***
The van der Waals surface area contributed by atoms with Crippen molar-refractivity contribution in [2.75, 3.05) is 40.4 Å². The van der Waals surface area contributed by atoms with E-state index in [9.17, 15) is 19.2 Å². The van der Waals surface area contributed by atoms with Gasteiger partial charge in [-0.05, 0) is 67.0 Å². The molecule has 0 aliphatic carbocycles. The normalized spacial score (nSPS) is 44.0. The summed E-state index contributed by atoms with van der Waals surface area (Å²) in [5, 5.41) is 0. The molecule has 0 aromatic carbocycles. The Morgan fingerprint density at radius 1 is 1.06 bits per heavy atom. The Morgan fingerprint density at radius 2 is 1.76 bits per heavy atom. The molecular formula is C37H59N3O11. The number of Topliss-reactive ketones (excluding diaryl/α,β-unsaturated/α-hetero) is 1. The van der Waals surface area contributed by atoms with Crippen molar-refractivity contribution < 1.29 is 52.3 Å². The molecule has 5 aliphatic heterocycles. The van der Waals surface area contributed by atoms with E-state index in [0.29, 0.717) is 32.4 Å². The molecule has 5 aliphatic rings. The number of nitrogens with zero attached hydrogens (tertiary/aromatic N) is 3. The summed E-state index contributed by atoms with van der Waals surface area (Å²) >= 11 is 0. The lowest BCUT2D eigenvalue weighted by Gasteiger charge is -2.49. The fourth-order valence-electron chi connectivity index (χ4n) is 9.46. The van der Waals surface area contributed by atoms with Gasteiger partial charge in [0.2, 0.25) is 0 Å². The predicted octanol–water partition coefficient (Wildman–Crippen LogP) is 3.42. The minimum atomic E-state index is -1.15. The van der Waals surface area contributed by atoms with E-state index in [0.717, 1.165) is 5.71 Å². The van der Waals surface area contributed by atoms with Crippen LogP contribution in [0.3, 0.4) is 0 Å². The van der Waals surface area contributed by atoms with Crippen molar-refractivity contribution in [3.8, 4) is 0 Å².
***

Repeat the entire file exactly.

The van der Waals surface area contributed by atoms with Crippen molar-refractivity contribution in [2.75, 3.05) is 40.4 Å². The van der Waals surface area contributed by atoms with E-state index in [9.17, 15) is 19.2 Å². The van der Waals surface area contributed by atoms with Gasteiger partial charge in [-0.05, 0) is 67.0 Å². The molecule has 0 aliphatic carbocycles. The normalized spacial score (nSPS) is 44.0. The summed E-state index contributed by atoms with van der Waals surface area (Å²) in [5, 5.41) is 0. The molecule has 0 aromatic carbocycles. The Morgan fingerprint density at radius 1 is 1.06 bits per heavy atom. The Morgan fingerprint density at radius 2 is 1.76 bits per heavy atom. The molecular formula is C37H59N3O11. The number of Topliss-reactive ketones (excluding diaryl/α,β-unsaturated/α-hetero) is 1. The van der Waals surface area contributed by atoms with Crippen molar-refractivity contribution < 1.29 is 52.3 Å². The molecule has 5 aliphatic heterocycles. The van der Waals surface area contributed by atoms with E-state index in [0.29, 0.717) is 32.4 Å². The molecule has 5 aliphatic rings. The number of nitrogens with zero attached hydrogens (tertiary/aromatic N) is 3. The summed E-state index contributed by atoms with van der Waals surface area (Å²) >= 11 is 0. The lowest BCUT2D eigenvalue weighted by Gasteiger charge is -2.49. The fourth-order valence-electron chi connectivity index (χ4n) is 9.46. The van der Waals surface area contributed by atoms with Gasteiger partial charge in [0.2, 0.25) is 0 Å². The predicted octanol–water partition coefficient (Wildman–Crippen LogP) is 3.42. The minimum atomic E-state index is -1.15. The van der Waals surface area contributed by atoms with E-state index in [0.717, 1.165) is 5.71 Å². The van der Waals surface area contributed by atoms with Crippen LogP contribution in [0.3, 0.4) is 0 Å². The van der Waals surface area contributed by atoms with Crippen molar-refractivity contribution in [3.8, 4) is 0 Å².